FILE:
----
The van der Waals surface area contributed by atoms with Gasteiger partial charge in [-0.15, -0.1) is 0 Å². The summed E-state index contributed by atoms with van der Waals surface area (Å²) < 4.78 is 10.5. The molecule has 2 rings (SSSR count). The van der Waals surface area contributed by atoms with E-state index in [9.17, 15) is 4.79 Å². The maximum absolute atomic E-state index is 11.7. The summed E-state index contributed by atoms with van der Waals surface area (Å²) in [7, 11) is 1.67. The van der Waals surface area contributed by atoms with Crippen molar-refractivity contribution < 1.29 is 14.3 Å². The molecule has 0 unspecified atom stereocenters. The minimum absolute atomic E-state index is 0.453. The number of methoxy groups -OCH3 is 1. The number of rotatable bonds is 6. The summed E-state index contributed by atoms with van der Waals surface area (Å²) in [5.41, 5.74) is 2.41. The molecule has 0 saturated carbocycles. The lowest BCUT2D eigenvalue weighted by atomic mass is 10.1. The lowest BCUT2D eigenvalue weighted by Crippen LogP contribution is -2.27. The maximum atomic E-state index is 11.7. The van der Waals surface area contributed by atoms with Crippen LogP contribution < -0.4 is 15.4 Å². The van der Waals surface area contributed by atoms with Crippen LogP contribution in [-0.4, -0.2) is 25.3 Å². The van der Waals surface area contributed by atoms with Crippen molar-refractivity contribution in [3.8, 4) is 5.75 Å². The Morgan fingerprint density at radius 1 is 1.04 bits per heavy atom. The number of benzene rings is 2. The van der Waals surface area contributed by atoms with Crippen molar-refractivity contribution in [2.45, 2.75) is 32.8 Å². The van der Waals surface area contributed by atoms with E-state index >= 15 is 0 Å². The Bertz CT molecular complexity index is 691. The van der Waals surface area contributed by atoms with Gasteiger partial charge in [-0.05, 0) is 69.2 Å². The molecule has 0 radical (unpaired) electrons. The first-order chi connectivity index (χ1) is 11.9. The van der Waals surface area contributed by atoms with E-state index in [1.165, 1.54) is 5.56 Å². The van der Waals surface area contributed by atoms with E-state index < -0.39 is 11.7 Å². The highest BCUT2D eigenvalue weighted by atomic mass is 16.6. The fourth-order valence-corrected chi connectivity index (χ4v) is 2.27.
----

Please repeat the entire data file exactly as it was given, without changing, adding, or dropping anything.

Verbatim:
The van der Waals surface area contributed by atoms with Gasteiger partial charge in [-0.15, -0.1) is 0 Å². The summed E-state index contributed by atoms with van der Waals surface area (Å²) < 4.78 is 10.5. The molecule has 2 rings (SSSR count). The van der Waals surface area contributed by atoms with E-state index in [9.17, 15) is 4.79 Å². The maximum absolute atomic E-state index is 11.7. The summed E-state index contributed by atoms with van der Waals surface area (Å²) in [7, 11) is 1.67. The van der Waals surface area contributed by atoms with Crippen molar-refractivity contribution < 1.29 is 14.3 Å². The molecule has 0 unspecified atom stereocenters. The minimum absolute atomic E-state index is 0.453. The number of methoxy groups -OCH3 is 1. The number of rotatable bonds is 6. The summed E-state index contributed by atoms with van der Waals surface area (Å²) in [5.41, 5.74) is 2.41. The molecule has 0 saturated carbocycles. The lowest BCUT2D eigenvalue weighted by atomic mass is 10.1. The lowest BCUT2D eigenvalue weighted by Crippen LogP contribution is -2.27. The maximum atomic E-state index is 11.7. The van der Waals surface area contributed by atoms with Crippen LogP contribution < -0.4 is 15.4 Å². The van der Waals surface area contributed by atoms with Crippen LogP contribution in [-0.4, -0.2) is 25.3 Å². The van der Waals surface area contributed by atoms with Crippen molar-refractivity contribution in [3.8, 4) is 5.75 Å². The Morgan fingerprint density at radius 1 is 1.04 bits per heavy atom. The number of benzene rings is 2. The van der Waals surface area contributed by atoms with Crippen molar-refractivity contribution in [2.45, 2.75) is 32.8 Å². The van der Waals surface area contributed by atoms with E-state index >= 15 is 0 Å². The Bertz CT molecular complexity index is 691. The van der Waals surface area contributed by atoms with Gasteiger partial charge in [-0.05, 0) is 69.2 Å². The molecule has 0 radical (unpaired) electrons. The first-order chi connectivity index (χ1) is 11.9. The van der Waals surface area contributed by atoms with E-state index in [1.165, 1.54) is 5.56 Å². The van der Waals surface area contributed by atoms with E-state index < -0.39 is 11.7 Å². The highest BCUT2D eigenvalue weighted by atomic mass is 16.6. The fourth-order valence-corrected chi connectivity index (χ4v) is 2.27.